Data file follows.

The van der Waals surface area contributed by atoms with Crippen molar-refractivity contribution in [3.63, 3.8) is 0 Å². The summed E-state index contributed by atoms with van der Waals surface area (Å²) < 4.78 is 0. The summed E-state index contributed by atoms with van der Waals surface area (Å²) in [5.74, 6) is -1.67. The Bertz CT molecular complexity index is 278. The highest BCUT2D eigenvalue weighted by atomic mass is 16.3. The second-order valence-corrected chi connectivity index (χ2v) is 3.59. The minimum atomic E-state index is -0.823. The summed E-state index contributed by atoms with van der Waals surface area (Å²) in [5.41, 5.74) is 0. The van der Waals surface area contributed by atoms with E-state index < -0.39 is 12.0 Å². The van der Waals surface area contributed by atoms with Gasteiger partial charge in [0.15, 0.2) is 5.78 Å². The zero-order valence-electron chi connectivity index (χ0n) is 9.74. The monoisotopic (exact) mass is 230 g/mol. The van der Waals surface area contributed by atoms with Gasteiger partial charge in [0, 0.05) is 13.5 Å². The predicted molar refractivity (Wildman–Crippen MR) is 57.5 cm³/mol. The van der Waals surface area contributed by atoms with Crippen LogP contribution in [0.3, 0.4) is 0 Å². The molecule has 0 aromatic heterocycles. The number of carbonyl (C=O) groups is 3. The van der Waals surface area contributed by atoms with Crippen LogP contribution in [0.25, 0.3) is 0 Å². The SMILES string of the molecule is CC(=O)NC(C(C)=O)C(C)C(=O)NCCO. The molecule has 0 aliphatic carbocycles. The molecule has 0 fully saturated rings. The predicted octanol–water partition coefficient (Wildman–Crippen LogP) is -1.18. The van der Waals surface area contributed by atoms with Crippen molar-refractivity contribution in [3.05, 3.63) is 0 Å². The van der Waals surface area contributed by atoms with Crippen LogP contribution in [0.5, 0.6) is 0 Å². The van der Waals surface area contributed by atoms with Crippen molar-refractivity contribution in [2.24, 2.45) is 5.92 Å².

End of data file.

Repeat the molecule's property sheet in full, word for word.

The van der Waals surface area contributed by atoms with Crippen molar-refractivity contribution in [3.63, 3.8) is 0 Å². The summed E-state index contributed by atoms with van der Waals surface area (Å²) < 4.78 is 0. The summed E-state index contributed by atoms with van der Waals surface area (Å²) in [5.74, 6) is -1.67. The Bertz CT molecular complexity index is 278. The highest BCUT2D eigenvalue weighted by atomic mass is 16.3. The second-order valence-corrected chi connectivity index (χ2v) is 3.59. The minimum atomic E-state index is -0.823. The summed E-state index contributed by atoms with van der Waals surface area (Å²) in [5.41, 5.74) is 0. The van der Waals surface area contributed by atoms with E-state index < -0.39 is 12.0 Å². The van der Waals surface area contributed by atoms with Gasteiger partial charge in [0.15, 0.2) is 5.78 Å². The zero-order valence-electron chi connectivity index (χ0n) is 9.74. The monoisotopic (exact) mass is 230 g/mol. The van der Waals surface area contributed by atoms with Gasteiger partial charge in [0, 0.05) is 13.5 Å². The predicted molar refractivity (Wildman–Crippen MR) is 57.5 cm³/mol. The van der Waals surface area contributed by atoms with Crippen LogP contribution in [0.3, 0.4) is 0 Å². The molecule has 0 aromatic heterocycles. The number of carbonyl (C=O) groups is 3. The van der Waals surface area contributed by atoms with Crippen LogP contribution in [0.25, 0.3) is 0 Å². The SMILES string of the molecule is CC(=O)NC(C(C)=O)C(C)C(=O)NCCO. The molecule has 0 aliphatic carbocycles. The molecule has 0 fully saturated rings. The predicted octanol–water partition coefficient (Wildman–Crippen LogP) is -1.18. The van der Waals surface area contributed by atoms with Crippen molar-refractivity contribution in [3.05, 3.63) is 0 Å². The van der Waals surface area contributed by atoms with Crippen LogP contribution in [0.5, 0.6) is 0 Å². The van der Waals surface area contributed by atoms with Crippen molar-refractivity contribution in [2.24, 2.45) is 5.92 Å².